Curriculum-linked learning resources designed to work in the classroom.
After collecting their evidence, students now organise their information and write a response to the question: How did the East India Company change the lives of people in Britain and Asia? A Point Evidence Explanation (P.E.E.) framework can be used to support an extended piece of writing.
What could Jamsetjee Bomanjee Wadia’s painting say about the East India Company’s impact on Asia’s trading network? John McAleer gives his view.
Curator Steve Martin finds a great deal hidden in this painting of the East India Company’s dockyards.
East India Company: Student evidence framework.
Curator Steve Martin describes the Company’s rise to prominence in the early 1600s as it begins to challenge its rivals’ hold on the Asian spice trade.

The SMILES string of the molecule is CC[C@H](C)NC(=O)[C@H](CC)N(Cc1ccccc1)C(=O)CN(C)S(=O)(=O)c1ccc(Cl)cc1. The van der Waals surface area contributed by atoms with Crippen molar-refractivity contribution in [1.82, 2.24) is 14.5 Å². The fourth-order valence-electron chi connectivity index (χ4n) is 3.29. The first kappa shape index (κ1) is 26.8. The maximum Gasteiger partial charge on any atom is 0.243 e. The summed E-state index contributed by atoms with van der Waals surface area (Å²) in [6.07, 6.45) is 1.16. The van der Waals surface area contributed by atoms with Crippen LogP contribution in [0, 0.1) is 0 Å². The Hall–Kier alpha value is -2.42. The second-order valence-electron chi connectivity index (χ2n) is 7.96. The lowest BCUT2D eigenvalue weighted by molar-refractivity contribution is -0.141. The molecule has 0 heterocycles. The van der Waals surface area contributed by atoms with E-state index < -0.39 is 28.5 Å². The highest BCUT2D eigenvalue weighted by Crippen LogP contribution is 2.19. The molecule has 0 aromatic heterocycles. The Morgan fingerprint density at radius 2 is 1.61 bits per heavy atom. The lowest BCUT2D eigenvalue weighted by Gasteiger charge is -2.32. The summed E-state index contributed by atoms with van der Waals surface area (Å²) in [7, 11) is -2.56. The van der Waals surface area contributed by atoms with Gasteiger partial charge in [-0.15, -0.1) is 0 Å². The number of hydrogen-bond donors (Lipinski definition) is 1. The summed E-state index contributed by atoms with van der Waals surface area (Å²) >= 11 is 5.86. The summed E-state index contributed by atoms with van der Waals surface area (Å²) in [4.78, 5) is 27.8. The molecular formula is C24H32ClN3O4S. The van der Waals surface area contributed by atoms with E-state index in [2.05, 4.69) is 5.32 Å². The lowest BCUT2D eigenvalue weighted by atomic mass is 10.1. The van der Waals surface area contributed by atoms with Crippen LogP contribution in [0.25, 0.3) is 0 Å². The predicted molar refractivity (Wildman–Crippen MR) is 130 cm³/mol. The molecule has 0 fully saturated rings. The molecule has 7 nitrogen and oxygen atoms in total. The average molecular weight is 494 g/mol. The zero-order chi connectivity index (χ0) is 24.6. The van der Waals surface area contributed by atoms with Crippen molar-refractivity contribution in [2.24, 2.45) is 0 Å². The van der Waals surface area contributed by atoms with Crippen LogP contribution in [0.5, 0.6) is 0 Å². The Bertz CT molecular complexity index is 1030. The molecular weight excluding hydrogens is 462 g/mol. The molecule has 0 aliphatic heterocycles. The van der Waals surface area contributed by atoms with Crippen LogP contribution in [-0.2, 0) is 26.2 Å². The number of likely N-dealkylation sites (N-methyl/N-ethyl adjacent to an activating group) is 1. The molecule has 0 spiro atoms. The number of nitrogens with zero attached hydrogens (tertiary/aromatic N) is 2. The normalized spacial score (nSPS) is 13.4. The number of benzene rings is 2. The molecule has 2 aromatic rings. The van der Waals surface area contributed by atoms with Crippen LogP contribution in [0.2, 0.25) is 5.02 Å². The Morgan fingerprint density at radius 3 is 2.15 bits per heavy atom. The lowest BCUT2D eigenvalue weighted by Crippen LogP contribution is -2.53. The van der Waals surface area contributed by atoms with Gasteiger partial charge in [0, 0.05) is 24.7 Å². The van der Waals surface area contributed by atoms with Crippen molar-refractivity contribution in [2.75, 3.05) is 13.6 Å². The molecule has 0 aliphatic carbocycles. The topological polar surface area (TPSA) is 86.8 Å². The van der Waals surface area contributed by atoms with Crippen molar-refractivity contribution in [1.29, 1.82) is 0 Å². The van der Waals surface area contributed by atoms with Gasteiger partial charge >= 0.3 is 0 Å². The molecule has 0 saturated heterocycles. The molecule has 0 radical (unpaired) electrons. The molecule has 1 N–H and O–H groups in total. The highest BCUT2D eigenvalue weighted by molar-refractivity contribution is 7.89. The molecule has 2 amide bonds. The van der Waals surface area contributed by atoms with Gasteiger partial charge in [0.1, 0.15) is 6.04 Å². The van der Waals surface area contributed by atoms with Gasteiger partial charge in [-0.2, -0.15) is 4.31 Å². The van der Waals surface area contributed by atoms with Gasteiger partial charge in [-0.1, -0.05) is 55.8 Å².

Who were the Money brothers? This painting by John Francis Rigaud can tell us a lot, says John McAleer.
Before introducing the lesson on the East India Company, you can encourage students to think about well-known multinational corporations and how the impact of global trade can be viewed from different perspectives.
Image of Spanish ‘milled’ dollars.
Image of the ship's log book for the Elizabeth Simpson a very important lifeboat. She was launched 119 times and saved over 400 lives. Every time she was launched it was recorded in the ship’s log.
A very detailed model of HM bark Endeavour, fitted out for Lieutenant (later Captain) James Cook’s first voyage of exploration from 1768 to 1771.